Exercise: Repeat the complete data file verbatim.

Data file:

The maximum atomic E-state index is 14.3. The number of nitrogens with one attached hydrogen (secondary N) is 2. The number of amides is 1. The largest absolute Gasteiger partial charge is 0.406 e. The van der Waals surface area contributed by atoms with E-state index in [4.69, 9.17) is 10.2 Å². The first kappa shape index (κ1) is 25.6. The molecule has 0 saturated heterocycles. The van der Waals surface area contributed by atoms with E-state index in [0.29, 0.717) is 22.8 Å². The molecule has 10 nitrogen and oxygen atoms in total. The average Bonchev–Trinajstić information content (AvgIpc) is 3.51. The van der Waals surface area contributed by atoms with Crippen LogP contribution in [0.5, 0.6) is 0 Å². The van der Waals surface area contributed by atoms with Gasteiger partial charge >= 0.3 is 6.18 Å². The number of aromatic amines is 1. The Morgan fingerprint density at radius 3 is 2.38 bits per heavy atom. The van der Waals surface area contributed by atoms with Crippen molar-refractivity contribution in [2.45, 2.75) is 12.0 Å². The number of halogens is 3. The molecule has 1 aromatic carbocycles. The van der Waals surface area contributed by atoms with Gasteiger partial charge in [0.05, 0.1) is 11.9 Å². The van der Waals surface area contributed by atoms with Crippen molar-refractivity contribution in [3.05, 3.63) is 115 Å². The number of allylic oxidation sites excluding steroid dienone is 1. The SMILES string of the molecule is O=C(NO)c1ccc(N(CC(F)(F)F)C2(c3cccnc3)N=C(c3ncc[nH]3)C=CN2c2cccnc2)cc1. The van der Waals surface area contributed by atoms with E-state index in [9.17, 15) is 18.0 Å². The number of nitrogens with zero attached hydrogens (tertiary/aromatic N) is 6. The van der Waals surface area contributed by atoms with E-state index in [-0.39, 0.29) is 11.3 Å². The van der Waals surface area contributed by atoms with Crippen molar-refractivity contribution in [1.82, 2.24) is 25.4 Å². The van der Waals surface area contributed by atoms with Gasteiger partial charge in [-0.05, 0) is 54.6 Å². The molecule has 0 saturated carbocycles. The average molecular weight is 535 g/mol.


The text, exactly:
The maximum atomic E-state index is 14.3. The number of nitrogens with one attached hydrogen (secondary N) is 2. The number of amides is 1. The largest absolute Gasteiger partial charge is 0.406 e. The van der Waals surface area contributed by atoms with E-state index in [4.69, 9.17) is 10.2 Å². The first kappa shape index (κ1) is 25.6. The molecule has 0 saturated heterocycles. The van der Waals surface area contributed by atoms with E-state index in [0.29, 0.717) is 22.8 Å². The molecule has 10 nitrogen and oxygen atoms in total. The average Bonchev–Trinajstić information content (AvgIpc) is 3.51. The van der Waals surface area contributed by atoms with Crippen LogP contribution in [0.5, 0.6) is 0 Å². The van der Waals surface area contributed by atoms with Gasteiger partial charge >= 0.3 is 6.18 Å². The number of aromatic amines is 1. The Morgan fingerprint density at radius 3 is 2.38 bits per heavy atom. The van der Waals surface area contributed by atoms with Crippen molar-refractivity contribution in [2.45, 2.75) is 12.0 Å². The number of halogens is 3. The molecule has 1 aromatic carbocycles. The van der Waals surface area contributed by atoms with Gasteiger partial charge in [0.05, 0.1) is 11.9 Å². The van der Waals surface area contributed by atoms with Crippen molar-refractivity contribution in [3.05, 3.63) is 115 Å². The number of allylic oxidation sites excluding steroid dienone is 1. The SMILES string of the molecule is O=C(NO)c1ccc(N(CC(F)(F)F)C2(c3cccnc3)N=C(c3ncc[nH]3)C=CN2c2cccnc2)cc1. The van der Waals surface area contributed by atoms with E-state index in [9.17, 15) is 18.0 Å². The number of nitrogens with zero attached hydrogens (tertiary/aromatic N) is 6. The van der Waals surface area contributed by atoms with E-state index in [-0.39, 0.29) is 11.3 Å². The van der Waals surface area contributed by atoms with Crippen molar-refractivity contribution in [1.82, 2.24) is 25.4 Å². The van der Waals surface area contributed by atoms with Gasteiger partial charge in [-0.05, 0) is 54.6 Å². The molecule has 0 saturated carbocycles. The average molecular weight is 535 g/mol.